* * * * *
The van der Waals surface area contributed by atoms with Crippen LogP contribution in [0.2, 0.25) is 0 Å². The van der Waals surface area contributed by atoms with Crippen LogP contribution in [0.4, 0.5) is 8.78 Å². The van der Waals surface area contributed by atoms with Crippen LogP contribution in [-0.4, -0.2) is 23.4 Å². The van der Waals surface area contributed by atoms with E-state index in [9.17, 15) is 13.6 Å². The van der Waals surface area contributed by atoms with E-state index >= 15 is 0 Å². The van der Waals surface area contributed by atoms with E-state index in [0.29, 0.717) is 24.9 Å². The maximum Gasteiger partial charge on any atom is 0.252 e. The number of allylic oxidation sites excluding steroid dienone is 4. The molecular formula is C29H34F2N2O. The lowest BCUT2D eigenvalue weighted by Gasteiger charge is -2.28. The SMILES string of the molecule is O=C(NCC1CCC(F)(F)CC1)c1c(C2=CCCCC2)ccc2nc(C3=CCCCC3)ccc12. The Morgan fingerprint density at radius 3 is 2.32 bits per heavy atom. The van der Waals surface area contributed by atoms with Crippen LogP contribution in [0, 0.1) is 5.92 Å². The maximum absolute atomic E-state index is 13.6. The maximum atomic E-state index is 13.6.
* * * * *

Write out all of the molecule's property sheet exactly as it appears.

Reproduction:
The van der Waals surface area contributed by atoms with Crippen LogP contribution in [0.2, 0.25) is 0 Å². The van der Waals surface area contributed by atoms with Crippen LogP contribution in [0.4, 0.5) is 8.78 Å². The van der Waals surface area contributed by atoms with Crippen LogP contribution in [-0.4, -0.2) is 23.4 Å². The van der Waals surface area contributed by atoms with E-state index in [9.17, 15) is 13.6 Å². The van der Waals surface area contributed by atoms with E-state index >= 15 is 0 Å². The van der Waals surface area contributed by atoms with E-state index in [0.29, 0.717) is 24.9 Å². The maximum Gasteiger partial charge on any atom is 0.252 e. The number of allylic oxidation sites excluding steroid dienone is 4. The molecular formula is C29H34F2N2O. The lowest BCUT2D eigenvalue weighted by Gasteiger charge is -2.28. The SMILES string of the molecule is O=C(NCC1CCC(F)(F)CC1)c1c(C2=CCCCC2)ccc2nc(C3=CCCCC3)ccc12. The Morgan fingerprint density at radius 3 is 2.32 bits per heavy atom. The van der Waals surface area contributed by atoms with Crippen LogP contribution in [0, 0.1) is 5.92 Å². The maximum absolute atomic E-state index is 13.6. The maximum atomic E-state index is 13.6.